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Women in the News + Twitch's Take on Free Speech

October 28: Badass women and the news that affects them

Mitra Norowzi
Contributor

Company culture

  • In sharp contrast to recent revelations about Facebook’s (4.0 stars) fact-checking regulations (hint: there basically aren’t any...not even for political advertisements) live-streaming platform Twitch (3.2 stars) has announced plans to beef up its moderation policy. Of issues raised about limiting free speech through moderation, CEO Emmett Shear told The Verge’s Bijan Stephen there’s a difference between a country and platform like theirs. “It’s very explicitly not a free speech platform,” Shear said. “I hope people can express themselves. I hope they can share their ideas, share their thoughts. But we’re not a platform for free speech. We are not upholding the First Amendment. That’s the government’s job. We’re a community. And communities have standards for how you have to behave inside that community.” The Verge 

  • The Federal Trade Commission has ruled that cult beauty brand Sunday Riley had its employees write fake positive reviews of the company’s products on Sephora’s (3.2 stars) website using VPNs to avoid detection. However, Sunday Riley’s settlement with the FTC doesn’t require the brand to admit guilt or pay a fine, only that it promise not to post fake reviews in the future. BuzzFeed

  • Last week, Procter and Gamble (3.7 stars) decided to remove the circle-and-cross Venus symbol (traditionally, the “female” symbol) from the packaging of Always menstrual products in order to be more inclusive of transgender men and nonbinary people who use their period products. The move sparked both celebration and criticism (doesn’t everything these days?). Those in opposition claim the symbol’s removal oppresses cis women and P&G is allowing trans activists to force its hand. This article explains what really happened. Vice 

  • But, while it’s nice to see more inclusivity in packaging, let’s not forget that Always was also in the news this week after being accused of selling substandard menstrual pads  in Kenya. Lower quality than its standard products, the pads have allegedly caused rashes, burns, and other discomfort. BBC 

  • Citigroup (3.4 stars) has named Jane Fraser as its next CEO, becoming the first larger U.S. bank to definitively arrange for a woman to serve as its leader. NY Times

Quick Hits

  • U.S. Rep. Katie Hill (D-Calif.) has announced that she will resign from Congress amid an ethics investigation surrounding allegations that she had romantic relationships with two members of her staff. Accusations that Hill had sexual relationships with her legislative director Graham Kelly, as well as with a young female staffer on her campaign, originally surfaced on RedState, a conservative website. RedState published a series of screenshots said to be text messages between Hill’s husband, Kenny Heslep (with whom she’s in divorce proceedings), and the staffer in question that suggest Hill exhibited some sort of abusive behavior toward her. Hill admitted to having a relationship with the staffer, but denies any involvement with Graham. A code of conduct adopted by Congress last year forbids members from sexual relationships with their staff. It does not explicitly include campaign staff such as the young staffer Hill admits to having had a relationship with, but the ethics committee still elected to investigate the nature of the relationship. However, the situation is complicated by the RedState’s publishing of nude photos said to be of Hill and the staffer, which Hill said she suspects is revenge porn at the hands of her estranged husband. It’s a convoluted situation fraught with abuses of power by multiple parties, but Vox’s Anna North lays everything out really well in this explainer piece. Vox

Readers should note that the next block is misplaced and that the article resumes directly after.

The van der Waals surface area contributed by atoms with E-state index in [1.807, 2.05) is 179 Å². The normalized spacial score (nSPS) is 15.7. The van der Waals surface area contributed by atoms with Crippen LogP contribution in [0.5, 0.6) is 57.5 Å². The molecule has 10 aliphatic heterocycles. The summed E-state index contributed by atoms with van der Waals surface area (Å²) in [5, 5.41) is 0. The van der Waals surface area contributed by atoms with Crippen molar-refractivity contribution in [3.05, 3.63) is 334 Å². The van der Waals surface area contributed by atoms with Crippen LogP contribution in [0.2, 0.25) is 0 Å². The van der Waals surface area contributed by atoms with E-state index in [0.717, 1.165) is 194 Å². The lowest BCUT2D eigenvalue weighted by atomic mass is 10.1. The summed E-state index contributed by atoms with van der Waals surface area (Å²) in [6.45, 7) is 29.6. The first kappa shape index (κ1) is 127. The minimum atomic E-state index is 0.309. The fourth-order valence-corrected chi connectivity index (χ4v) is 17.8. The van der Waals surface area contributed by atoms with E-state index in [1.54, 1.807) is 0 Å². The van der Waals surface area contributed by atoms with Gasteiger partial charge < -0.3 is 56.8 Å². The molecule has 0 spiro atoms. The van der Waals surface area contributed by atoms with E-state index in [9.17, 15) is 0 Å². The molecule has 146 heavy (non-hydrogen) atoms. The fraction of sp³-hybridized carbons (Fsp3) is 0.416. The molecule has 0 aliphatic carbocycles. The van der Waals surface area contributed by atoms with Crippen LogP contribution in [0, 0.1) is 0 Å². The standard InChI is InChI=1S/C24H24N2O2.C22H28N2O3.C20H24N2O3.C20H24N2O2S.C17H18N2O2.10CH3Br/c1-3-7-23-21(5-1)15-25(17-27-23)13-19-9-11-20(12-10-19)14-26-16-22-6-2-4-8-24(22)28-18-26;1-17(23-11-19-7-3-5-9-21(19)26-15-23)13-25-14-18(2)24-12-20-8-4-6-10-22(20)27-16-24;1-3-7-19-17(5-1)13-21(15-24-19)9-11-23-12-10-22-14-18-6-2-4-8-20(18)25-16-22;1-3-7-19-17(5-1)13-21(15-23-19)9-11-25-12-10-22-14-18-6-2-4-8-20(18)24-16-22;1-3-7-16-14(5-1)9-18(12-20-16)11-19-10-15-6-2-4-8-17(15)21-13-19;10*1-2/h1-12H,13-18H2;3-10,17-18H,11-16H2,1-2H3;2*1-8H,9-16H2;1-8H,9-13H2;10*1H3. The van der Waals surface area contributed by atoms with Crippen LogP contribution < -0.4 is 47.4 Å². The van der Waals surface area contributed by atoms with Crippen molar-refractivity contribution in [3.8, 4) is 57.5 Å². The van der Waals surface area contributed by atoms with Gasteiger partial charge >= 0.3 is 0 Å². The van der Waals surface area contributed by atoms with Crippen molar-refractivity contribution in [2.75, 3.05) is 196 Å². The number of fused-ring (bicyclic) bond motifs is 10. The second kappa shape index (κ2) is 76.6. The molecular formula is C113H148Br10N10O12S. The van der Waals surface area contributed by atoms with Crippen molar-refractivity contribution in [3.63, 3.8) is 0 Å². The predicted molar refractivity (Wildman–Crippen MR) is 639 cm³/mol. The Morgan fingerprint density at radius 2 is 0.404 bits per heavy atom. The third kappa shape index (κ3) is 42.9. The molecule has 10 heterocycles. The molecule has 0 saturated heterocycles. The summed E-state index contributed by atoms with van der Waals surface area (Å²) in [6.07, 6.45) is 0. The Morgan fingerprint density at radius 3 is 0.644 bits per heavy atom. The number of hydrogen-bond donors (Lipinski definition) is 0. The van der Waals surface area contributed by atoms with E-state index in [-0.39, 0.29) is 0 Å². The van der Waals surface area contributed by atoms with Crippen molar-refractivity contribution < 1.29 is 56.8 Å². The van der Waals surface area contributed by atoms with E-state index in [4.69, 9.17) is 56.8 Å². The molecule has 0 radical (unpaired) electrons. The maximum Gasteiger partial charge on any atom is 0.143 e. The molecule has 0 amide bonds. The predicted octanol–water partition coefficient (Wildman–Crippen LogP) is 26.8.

• A new study suggests that paid family leave isn’t entirely a fix-all for gender inequity in the workplace, The Washington Post reports. The study analyzed the effects of California’s 2004 Paid Family Leave Act, which offered parents six weeks of partially paid leave and found that first-time mothers’ unemployment increased by 7 percent and earned 8 percent less in annual wages six to 10 years after they gave birth. But the study’s results don’t mean that paid family leave is bad—parents deserve time to care for their children without leaving their jobs or income. They’re just an indicator that paid leave needs other factors, like affordable child care, the elimination of the motherhood penalty and gender pay gap, and for cultural norms to encourage more fathers to take on caregiving roles in order to be most effective. The Washington Post

  • According to an analysis by executive recruiter Spencer Stuart, for the first time women hold more than 25 percent of board seats among S&P 500 companies. Bloomberg

Around the World

  • Northern Ireland: British lawmakers have finally lifted restrictions on same-sex marriage and abortion in Northern Ireland, bringing the region’s policies in line with those elsewhere in the United Kingdom. CNN  

  • Spain: Nearly 200 women football players of Spain’s first division have voted to strike after more than a year of failed negotiations over pay and conditions between unions and football clubs. BBC

  • Vatican City: The majority of 180 Catholic bishops from nine Amazonian countries called for the Vatican to reopen the debate on whether women can be ordained as deacons during a three-week synod on the Amazon region. Pope Francis agreed to open a 2016 commission that had been tasked with studying the possibility of women deacons, angering opponents of female leadership in the Church. Bloomberg

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